The healthcare chaplain ‘God destined him to be’: Fr Gerry Byrne

Hospital chaplains are even more valued in this time of unprecedented distress

Fr Gerry Byrne “related with a winning smile and generously shared himself with patients of all faiths and none, their families and staff”.

Fr Gerry Byrne “related with a winning smile and generously shared himself with patients of all faiths and none, their families and staff”.

 

Meg Burton, in an editorial last year for the Health and Social Care Chaplaincy Journal, said of chaplaincy: “Primarily we support patients, visitors and staff, by listening to the words, the body language and the silences.”

The core and heart of healthcare chaplaincy continues despite the necessitated precautions of Covid-19. An element of anxiety and fear accompanies most people being admitted to hospital. Packing a hospital bag is a different feeling from packing for a holiday.

Healthcare staff want the best for their patients and try to set them at ease from the moment of admission. The reassuring smile, the caring look, the welcoming voice are all filtered and distanced by PPE. To quote one chaplain; “I now know how hard it is to sustain eye contact and a calm voice when you are impeded by goggles and a mask.”

Bishop Éamonn Walsh: he suggested that the money saved might be donated to a hospices that help people with addiction issues. Photograph: Matt Kavanagh
Éamonn Walsh is emeritus auxiliary bishop of Dublin. File photograph: Matt Kavanagh

Like all hospital specialities, healthcare chaplaincy has adapted new ways of thinking and practising. The role of such chaplains, while always essential, is even more valued during this time of unprecedented distress and uncertainty. Chaplains provide a connection between the patient and their families.

Connecting through Zoom and FaceTime for pastoral conversations, for prayer and sacraments and final rituals at the bedside, is no substitute for being present, holding a hand, wiping the brow, touching the cheek and providing loving reassurances.

Virtual chaplaincy, alongside the relaying of services through a designated television channel for guided prayer, meditation and reflective music from the hospital chapel, is helpful but can never be a substitute for the face-to-face and community solidarity.

Healthcare chaplains help families and friends of deceased patients with the “different” Covid-19 funeral. Preparing families for such restricted funerals that lack the physical community support of presence, comforting touch, home visits and exchanging memories is no substitute for being there.

After a lengthy and brave battle with cancer Fr Gerry Byrne had one such funeral on May 29th last. Having worked for 34 years at the Blackrock Clinic in Dublin he was one of Ireland’s longest-serving and best-known healthcare chaplains. Previously he had been chaplain at Stewarts Hospital while curate in Dublin’s Palmerstown parish.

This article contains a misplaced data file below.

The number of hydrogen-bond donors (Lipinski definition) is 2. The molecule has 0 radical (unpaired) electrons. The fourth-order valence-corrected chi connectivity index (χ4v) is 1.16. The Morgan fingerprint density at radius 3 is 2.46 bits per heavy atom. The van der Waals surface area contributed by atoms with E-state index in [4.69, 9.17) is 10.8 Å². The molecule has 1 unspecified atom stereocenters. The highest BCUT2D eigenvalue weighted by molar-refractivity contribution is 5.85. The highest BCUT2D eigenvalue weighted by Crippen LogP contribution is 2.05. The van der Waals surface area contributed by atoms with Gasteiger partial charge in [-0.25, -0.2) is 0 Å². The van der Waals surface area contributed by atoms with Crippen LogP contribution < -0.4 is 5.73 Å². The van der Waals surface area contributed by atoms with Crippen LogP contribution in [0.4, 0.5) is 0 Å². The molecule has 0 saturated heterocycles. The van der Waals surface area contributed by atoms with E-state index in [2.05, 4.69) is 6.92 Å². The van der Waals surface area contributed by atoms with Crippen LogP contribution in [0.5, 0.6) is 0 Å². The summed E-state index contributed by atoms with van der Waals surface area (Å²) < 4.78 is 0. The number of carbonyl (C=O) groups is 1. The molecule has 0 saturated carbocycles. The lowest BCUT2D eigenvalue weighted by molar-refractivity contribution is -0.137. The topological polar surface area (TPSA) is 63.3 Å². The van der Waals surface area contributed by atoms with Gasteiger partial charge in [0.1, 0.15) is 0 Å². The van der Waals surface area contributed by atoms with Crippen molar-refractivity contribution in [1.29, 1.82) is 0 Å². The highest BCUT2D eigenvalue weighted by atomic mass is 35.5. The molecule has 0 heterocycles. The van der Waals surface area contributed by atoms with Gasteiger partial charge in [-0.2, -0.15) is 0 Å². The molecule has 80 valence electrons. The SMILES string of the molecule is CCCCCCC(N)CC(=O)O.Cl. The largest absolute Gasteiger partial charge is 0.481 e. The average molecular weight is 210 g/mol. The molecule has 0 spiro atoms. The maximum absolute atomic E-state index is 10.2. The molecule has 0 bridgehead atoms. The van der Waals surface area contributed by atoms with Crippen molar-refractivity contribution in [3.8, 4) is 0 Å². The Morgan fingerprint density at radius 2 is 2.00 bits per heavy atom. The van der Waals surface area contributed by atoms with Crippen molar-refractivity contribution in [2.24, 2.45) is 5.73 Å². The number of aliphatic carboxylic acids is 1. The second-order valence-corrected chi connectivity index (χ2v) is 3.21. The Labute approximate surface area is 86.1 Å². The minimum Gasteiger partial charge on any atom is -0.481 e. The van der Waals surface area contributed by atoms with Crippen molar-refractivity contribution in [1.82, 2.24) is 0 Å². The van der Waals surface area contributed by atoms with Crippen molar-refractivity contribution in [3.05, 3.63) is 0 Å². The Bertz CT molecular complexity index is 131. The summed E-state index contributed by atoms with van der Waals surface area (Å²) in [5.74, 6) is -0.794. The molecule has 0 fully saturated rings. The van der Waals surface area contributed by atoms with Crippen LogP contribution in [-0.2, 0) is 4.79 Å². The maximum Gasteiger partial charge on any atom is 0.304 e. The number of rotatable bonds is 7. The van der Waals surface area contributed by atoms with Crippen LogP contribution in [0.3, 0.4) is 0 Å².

Fr Gerry died peacefully surrounded by his sisters Breda, Mary and his twin Jane at the family home in Balbriggan, Co Dublin.

Reflecting on his 41 years of priestly ministry takes us to the core of healthcare chaplaincy. In his early years of ministry he was diagnosed with multiple sclerosis, masked by trigeminal neuralgia for which, despite risks, he insisted on brain surgery.

He adopted a motto: “You can’t stop the waves, but you can learn to surf.”

Unique qualities

Having studied for healthcare chaplaincy he discovered his unique personal qualities of compassionate listening, of connecting and loving unconditionally.

Fr Gerry related with a winning smile and generously shared himself with patients of all faiths and none, their families and staff.

He was a kind, empathetic presence, getting up at all hours of the night to be with patients perhaps fearful or searching and to be with families during the final hours. Patients from all walks of life thought so highly of his pastoral care, his authentic and gentle faith, his integrity and sense of humour.

Fr Gerry cared for generations of staff, regardless of their role at Blackrock Clinic. They and their families were his priority at times of special need or crisis. As a member of the multidisciplinary team he would often say: “We can only be a team if we care for one another.”

The measurement of Fr Gerry’s life is best described in biblical terms: “a full measure, pressed down and overflowing”.

He was was well known for his walks around Monkstown and on Dún Laoghaire pier. In recent years with Ned, his Tibetan spaniel, his circle of friends widened to include the “dog walkers”.

Early-morning strolls were often preceded by swimming at the Forty-Foot, where again his personal magnetism added to his circle of friends.

Living with illness for most of his life, Fr Gerry drew his sensitivity on to a higher level; his understanding of pain, fear, loss and facing the unknown were second nature to him.

What initially was seen as a cross enabled him to dig deep, draw out resources he previously was unaware of and become the healthcare chaplain that God had destined him to be.

He would want any tributes paid to him be transferred to healthcare chaplaincy, a ministry that gave his whole life and priestly ministry purpose and meaning.

As a tweeter posted at his death: “Chaplains have a relentless job, they see people vulnerable and desperate. Gerry wore that burden so lightly. Countless people knew the loving care he offered.”

Fr Gerry’s faith-filled compassionate pastoral care will be remembered by all who encountered him.

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